Jul 092010

Buy Mizerak pool tables HERE

My buddy recently installed a Mizerak pool table in his basement.  He was wicked excited about getting it, and called me right up to tell me about it, begging me to come over to shoot some games with him. I was a little bit leery, considering he told me he chose an 8-foot table (being in love with 9-foot tables, anything less sometimes feels like blasphemy!), but I’ll admit that my curiosity got the better of me.

I’m of a generation of guys who grew up studying how to play pool for beginners, who learned to play better pool as we went through college, who got older, got jobs and still went out every night to play in a pool hall and argue companionably about how to play pool… you know, guys who just really loved to shoot pool!

But we were guys who still never got around to having our own homes, let alone able to find space elsewhere to put in our own pool tables. So it was always a dream of ours that “one day” we’d have our very own tables in our very own homes, and have awesome pool nights all the time without having to worry about racking up the tremendous tabs we were capable of at a pool hall on a good night.

This buddy of mine was not one of my normal “pool buddies”, though. He was a friend via being a co-worker with my wife, so he did not have the 9-foot table-only stigma branded into his mentality the way myself and my other pool-hall friends have. This 8-foot Donvan II Mizerak pool table that he found fit perfectly in his man-town basement and that was good enough for him, by Jove. I have to hand it to him, it is definitely a nice table for its size and price (about $1800). I was wrong to be wary, yet still ecstatic that he didn’t go for the cheaper  7-foot pool table!

I showed up with a chunk of skepticism hefted up on my shoulder, ready to snub my nose at my buddy and his “inferior table”, but I wasn’t really able to pull it off. I was too busy being pleasantly surprised. His was a sleek black Mizerak pool table, with a slate bed, pedestal-style legs, black laminate top rails, and firm rubber cushions that performed much better than I expected. It came standard with a deep-red wool cloth, and it showed off shiny chrome pocket caps. The action on the cloth was slower than I preferred, but I adapted quickly, and was very happy both that the installers got the table leveled perfectly and that the basement space was practically designed with an 8-foot pool table in mind: There were no interfering support pillars, and the walls were well enough away from the table that there was no interference with the cue sticks. I realized that a 9-foot table would have definitely had cue stick interference, and I was so happy with the layout of the basement space, and the comfort and ease of play that I couldn’t find the heart to complain about the smaller table-size.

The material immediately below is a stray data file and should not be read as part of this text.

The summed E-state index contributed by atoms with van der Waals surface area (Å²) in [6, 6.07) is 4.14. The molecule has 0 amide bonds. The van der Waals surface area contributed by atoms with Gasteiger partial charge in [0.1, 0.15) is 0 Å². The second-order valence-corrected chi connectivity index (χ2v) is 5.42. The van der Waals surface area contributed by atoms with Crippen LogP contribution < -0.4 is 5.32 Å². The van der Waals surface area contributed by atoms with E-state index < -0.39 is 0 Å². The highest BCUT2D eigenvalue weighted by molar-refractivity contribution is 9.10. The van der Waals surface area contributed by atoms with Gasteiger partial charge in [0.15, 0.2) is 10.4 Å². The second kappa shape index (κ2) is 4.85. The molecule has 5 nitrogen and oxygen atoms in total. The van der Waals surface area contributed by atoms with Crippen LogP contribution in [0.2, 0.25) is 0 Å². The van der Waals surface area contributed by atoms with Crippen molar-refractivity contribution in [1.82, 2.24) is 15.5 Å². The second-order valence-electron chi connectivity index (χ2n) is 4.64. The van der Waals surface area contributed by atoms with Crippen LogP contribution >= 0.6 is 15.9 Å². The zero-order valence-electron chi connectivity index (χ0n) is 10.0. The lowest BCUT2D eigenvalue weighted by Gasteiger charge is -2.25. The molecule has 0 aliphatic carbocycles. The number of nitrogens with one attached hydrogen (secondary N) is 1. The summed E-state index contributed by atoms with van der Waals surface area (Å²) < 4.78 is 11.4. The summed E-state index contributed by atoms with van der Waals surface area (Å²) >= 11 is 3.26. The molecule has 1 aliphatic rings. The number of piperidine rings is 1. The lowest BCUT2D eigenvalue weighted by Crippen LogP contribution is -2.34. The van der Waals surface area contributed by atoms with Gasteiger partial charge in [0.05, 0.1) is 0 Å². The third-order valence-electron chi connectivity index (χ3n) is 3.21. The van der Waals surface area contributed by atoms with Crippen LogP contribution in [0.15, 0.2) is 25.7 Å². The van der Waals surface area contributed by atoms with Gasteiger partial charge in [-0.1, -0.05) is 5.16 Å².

All in all, it was quite the afternoon we had christening my buddy’s new pool table. I forgot all about the chip on my shoulder, and got caught up in the friendly competition, in playing on a nice and shiny new table in a friend’s home. We were absolutely thrilled that staying in would be so much fun, and save us so much money, not only on table-time, but on food and booze as well, hee-hee!

When the time comes that my wife and I finally get our own home, I may need to settle for an 8-footer instead of the 9-footer of my dreams. And if that’s true, well, I at least know that I can still be reasonably happy with something smaller, and I’m sure I’ll be scoping out all the MIZERAK POOL TABLES I can find, praying one of them really catches my fancy.

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